Marxist Dictionary

Stage of capitalism as a global system that completes its progressive development and immerses it in its historical phase of decadence, from which capitalism goes from being an incentive to being an obstacle to the free development of the productive forces it has created.

Origins of Imperialism

Imperialism is produced by the absence of sufficient extra-capitalist markets to realize the whole of the produced surplus value and to make accumulated capital profitable. Extra-capitalist markets are those formed by artisans, autonomous peasants and in general by producers of mercantile value who do not participate in the expanded reproduction of capital, whether they operate within or outside the borders of a given national state.

Extra-capitalist markets outside the bourgeois national states begin to be insufficient in volume to absorb the surplus value generated by them. Consequently, the relations between the constituted states, between them and their colonies and the organization of capital in each one begin to transform. This transformation means the entry into a new historical stage of capital’s development: imperialism.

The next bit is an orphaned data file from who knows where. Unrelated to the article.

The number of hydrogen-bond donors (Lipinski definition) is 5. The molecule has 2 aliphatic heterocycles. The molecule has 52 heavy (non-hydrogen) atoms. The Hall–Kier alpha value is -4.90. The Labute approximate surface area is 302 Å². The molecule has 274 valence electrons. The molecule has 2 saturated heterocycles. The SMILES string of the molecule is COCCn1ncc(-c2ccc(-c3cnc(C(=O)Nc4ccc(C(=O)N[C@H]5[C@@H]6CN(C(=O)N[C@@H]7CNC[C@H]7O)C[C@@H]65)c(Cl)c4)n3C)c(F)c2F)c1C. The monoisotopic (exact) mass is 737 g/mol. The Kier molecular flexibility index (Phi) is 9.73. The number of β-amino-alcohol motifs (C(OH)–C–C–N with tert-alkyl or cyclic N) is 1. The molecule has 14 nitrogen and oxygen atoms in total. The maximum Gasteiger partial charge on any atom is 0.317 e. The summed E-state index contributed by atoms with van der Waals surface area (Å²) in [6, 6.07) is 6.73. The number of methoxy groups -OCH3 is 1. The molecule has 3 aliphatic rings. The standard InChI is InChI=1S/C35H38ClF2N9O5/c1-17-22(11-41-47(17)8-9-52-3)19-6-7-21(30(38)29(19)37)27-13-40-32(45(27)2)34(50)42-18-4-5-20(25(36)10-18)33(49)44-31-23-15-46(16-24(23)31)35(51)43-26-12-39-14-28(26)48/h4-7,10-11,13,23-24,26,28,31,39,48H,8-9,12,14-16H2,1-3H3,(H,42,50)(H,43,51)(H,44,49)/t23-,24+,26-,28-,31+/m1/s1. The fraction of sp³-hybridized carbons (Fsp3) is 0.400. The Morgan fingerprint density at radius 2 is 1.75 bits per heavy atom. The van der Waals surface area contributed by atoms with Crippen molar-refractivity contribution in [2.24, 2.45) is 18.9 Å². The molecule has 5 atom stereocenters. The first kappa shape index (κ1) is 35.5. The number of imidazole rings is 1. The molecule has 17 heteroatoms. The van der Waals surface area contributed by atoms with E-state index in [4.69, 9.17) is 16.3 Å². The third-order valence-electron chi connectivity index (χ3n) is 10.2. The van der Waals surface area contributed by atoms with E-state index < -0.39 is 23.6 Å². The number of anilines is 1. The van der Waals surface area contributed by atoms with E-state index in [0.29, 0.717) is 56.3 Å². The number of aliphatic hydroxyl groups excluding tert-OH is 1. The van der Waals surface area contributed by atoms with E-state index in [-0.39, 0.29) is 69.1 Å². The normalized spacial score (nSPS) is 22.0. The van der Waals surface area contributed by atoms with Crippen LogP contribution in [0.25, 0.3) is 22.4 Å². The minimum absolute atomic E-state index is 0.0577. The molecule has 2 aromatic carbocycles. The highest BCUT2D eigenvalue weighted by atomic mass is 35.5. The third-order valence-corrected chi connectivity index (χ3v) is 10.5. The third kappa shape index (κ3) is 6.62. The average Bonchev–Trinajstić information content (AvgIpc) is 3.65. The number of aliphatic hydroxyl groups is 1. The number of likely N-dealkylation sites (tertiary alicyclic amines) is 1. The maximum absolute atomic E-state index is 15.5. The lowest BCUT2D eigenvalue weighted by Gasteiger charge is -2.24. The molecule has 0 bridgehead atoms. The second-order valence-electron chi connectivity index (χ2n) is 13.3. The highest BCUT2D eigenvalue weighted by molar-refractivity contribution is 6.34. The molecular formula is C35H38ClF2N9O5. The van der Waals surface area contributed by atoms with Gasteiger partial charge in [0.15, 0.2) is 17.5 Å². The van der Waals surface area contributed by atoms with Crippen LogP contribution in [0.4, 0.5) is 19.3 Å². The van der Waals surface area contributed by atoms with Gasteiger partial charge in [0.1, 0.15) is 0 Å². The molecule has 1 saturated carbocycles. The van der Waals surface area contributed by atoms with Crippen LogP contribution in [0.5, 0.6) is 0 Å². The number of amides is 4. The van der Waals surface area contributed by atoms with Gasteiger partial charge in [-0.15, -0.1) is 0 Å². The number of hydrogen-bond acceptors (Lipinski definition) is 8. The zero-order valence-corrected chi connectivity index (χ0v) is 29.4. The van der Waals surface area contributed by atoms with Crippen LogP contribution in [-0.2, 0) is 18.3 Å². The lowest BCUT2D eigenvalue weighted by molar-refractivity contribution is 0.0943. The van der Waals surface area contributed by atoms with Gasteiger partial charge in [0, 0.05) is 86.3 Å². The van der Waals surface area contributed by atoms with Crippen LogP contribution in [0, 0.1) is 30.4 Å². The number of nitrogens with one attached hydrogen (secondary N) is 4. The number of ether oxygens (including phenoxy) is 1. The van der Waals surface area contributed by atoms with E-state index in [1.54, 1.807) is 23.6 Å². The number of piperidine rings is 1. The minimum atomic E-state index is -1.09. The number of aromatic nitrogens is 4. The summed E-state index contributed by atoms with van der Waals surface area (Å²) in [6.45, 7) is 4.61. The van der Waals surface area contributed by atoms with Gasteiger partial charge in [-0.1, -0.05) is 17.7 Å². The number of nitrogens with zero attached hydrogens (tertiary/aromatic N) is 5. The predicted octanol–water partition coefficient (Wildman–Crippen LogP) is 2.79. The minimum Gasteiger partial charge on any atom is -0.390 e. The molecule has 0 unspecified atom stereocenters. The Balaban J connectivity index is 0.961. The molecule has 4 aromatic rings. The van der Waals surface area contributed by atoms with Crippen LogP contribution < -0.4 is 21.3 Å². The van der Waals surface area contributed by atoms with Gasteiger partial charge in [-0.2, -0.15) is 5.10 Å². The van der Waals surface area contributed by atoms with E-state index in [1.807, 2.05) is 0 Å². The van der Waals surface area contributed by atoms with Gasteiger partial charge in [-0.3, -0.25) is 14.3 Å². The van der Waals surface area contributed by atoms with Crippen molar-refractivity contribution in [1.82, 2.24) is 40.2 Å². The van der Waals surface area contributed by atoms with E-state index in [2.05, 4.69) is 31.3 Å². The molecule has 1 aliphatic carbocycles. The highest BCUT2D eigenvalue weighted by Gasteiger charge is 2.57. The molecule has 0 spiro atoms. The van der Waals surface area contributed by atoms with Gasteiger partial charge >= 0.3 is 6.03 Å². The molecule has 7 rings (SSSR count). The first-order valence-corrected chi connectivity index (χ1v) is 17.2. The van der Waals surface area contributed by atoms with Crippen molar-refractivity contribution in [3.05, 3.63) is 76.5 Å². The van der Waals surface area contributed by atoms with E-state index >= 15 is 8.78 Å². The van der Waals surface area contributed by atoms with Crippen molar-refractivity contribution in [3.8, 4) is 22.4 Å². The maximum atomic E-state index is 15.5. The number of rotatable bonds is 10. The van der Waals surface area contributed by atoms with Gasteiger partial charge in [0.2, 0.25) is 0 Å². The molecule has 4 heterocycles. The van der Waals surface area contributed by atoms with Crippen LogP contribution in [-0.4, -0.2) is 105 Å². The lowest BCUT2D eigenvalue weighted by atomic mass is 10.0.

In the internal organization of capital, imperialism implies a further development of the concentration and centralization of capital. The merger of industrial and banking capital into finance capital takes place and finance capital is increasingly linked to the state and monopolies. Militarism appears for the first time as a global trend and the struggle to find a destination for over-accumulated capital becomes a struggle to export capital.

Imperialism gives shape to the final stage of rising capitalism. The extension and deepening of its conditions leads to the phase of decadence of the system, whose main characteristics it configures, radically transforming with them the conditions of class struggle. The concentration and centralization of capital around finance capital and the state, will become the generalization of state capitalism and the absorption of the trade union in the state; the chronic saturation of the world market in a globalization of militarism coupled with the impossibility of independent development of national capital -and therefore the impossibility of national liberation with a progressive character; and, in general, the difficulties of capital to freely develop the productive forces in a definitive split between growth and development.

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